We now consider how temporal differences are used to update our value function in value iteration and policy iteration.
Ex 16. [Policy improvement] Show that policy improvement for value iteration and policy iteration are given by
Ex 17. [Continued, Value iteration] Show that policy evaluation under value iteration, updates the value function to according to
where is as given in the policy improvement step.
(i.e. the temporal difference gives the change in the value function.)
Ex 18. [Continued, Policy Iteration] Show that policy evaluation under policy improvement, update that value function to according to
Notice that both value iteration and policy improvement have exactly the same policy improvement step:
where is the value attributed to the previous policy. However, they differ in how the evaluate the policy. In particular, value iteration considers one step under the new policy:
where as policy iteration takes an infinite number of steps:
The Temporal Difference method takes a geometrically distributed2 number of steps:
where is a geometrically distributed random variable on with probability of success ).
Ex 19. [Value function from switching policies] Let be value function of a stationary policy and let be value function of a stationary policy .
Let be the policy that follows for a geometrically distributed time with success probability and there after follows policy . Show that the value function of satisfies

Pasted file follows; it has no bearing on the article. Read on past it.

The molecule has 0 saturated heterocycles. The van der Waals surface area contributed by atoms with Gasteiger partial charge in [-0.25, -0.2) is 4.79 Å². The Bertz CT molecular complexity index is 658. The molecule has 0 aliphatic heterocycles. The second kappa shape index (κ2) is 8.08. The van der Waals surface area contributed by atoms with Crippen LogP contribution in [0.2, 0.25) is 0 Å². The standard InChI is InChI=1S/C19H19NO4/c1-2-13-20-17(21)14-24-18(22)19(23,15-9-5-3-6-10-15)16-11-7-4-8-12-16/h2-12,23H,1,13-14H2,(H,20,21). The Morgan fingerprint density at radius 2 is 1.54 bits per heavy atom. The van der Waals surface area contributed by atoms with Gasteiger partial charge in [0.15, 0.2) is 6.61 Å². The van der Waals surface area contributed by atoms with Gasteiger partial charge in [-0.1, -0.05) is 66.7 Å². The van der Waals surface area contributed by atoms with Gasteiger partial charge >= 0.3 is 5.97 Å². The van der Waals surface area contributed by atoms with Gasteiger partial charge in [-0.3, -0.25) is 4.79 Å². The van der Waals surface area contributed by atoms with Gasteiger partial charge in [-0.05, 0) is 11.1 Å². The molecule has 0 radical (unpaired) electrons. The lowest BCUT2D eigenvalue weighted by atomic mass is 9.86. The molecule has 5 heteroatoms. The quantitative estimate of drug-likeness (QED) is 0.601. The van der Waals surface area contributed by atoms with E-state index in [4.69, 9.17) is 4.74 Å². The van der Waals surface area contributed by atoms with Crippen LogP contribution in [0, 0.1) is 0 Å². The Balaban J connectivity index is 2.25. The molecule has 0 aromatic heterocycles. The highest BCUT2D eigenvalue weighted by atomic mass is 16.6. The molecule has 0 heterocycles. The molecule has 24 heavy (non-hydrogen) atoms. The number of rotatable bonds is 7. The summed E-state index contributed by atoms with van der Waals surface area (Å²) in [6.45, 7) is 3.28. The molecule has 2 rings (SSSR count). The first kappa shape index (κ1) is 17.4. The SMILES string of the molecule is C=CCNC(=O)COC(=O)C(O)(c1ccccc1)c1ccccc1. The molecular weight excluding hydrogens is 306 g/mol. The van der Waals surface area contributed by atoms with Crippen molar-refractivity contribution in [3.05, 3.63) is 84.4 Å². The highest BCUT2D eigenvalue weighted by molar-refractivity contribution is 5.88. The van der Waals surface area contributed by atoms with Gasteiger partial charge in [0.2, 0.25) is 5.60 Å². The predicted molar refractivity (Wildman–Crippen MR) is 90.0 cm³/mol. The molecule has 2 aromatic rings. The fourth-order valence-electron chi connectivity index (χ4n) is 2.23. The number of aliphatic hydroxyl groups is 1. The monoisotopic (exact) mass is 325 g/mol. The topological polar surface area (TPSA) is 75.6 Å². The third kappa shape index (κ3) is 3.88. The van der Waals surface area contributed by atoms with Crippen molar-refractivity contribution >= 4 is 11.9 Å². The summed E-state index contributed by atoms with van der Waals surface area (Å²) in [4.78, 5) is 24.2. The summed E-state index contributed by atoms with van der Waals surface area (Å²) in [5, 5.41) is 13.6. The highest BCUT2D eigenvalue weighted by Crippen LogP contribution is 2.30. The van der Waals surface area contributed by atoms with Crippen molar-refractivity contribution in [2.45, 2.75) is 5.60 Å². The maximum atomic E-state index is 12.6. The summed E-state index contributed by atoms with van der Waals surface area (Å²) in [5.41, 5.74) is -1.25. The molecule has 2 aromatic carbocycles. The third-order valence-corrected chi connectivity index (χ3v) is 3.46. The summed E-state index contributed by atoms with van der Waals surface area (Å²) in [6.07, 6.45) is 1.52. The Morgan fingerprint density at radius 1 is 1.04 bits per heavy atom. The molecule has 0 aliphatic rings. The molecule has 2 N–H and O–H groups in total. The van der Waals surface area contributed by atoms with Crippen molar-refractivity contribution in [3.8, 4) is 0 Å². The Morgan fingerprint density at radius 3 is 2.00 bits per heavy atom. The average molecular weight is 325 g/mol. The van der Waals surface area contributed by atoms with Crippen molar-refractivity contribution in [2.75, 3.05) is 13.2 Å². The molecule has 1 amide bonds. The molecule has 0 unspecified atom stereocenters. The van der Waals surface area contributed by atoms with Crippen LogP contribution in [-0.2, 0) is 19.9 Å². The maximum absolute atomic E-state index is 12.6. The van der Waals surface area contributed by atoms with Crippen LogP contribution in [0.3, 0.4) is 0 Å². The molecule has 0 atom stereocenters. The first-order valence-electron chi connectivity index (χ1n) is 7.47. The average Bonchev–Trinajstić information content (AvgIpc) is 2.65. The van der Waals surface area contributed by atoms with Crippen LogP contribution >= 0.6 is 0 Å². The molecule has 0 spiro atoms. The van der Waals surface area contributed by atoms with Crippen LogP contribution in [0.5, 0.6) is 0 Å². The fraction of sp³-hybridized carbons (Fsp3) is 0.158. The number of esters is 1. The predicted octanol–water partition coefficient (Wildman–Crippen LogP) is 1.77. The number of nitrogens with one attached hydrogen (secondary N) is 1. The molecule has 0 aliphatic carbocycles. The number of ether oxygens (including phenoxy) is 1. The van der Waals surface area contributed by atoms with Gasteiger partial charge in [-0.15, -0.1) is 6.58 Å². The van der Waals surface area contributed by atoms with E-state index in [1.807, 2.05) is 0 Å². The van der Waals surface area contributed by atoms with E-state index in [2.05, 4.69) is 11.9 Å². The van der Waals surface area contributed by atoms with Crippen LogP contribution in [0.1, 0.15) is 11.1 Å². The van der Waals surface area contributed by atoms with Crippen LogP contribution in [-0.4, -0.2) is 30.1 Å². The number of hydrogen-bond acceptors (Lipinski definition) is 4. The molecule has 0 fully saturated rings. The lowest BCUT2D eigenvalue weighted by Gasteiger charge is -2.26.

Ans 19. Should be obvious from discussion above.
Ex 20. [Continued, Bellman Equation] Argue that also satisfies the recursion
Ans 20. [ADP:TD_1] This is recursion for the value function of this Markov chain, see  from Markov Chains. At each jump, with probability , continues and, with probability , stops and takes value .
Ex 21. [Continued, relation with Temporal Differences] Show that
Ans 21. We use the shorthand & . From ,
Def 4. [Q-Factor] The -factor of a stationary policy is the from taking action and then following policy there after, that is
The Q-factor (of the optimal policy) is given by
Ex 22. Show that stationary -factors satisfy the recursion
Ex 23. Show that Bellman’s Equation can be re-expressed in terms of -factors as follows
Ex 24. Show that the optimal value function satisfies
- Note we are implicity assuming an optimal stationary policy exists. We can remove this assumption by considering a -optimal (non-stationary) policy. However, the proof is a little cleaner under our assumption.↩
- By keeping things geometrically distributed we preserve the Markov property. This would not hold for other distributions↩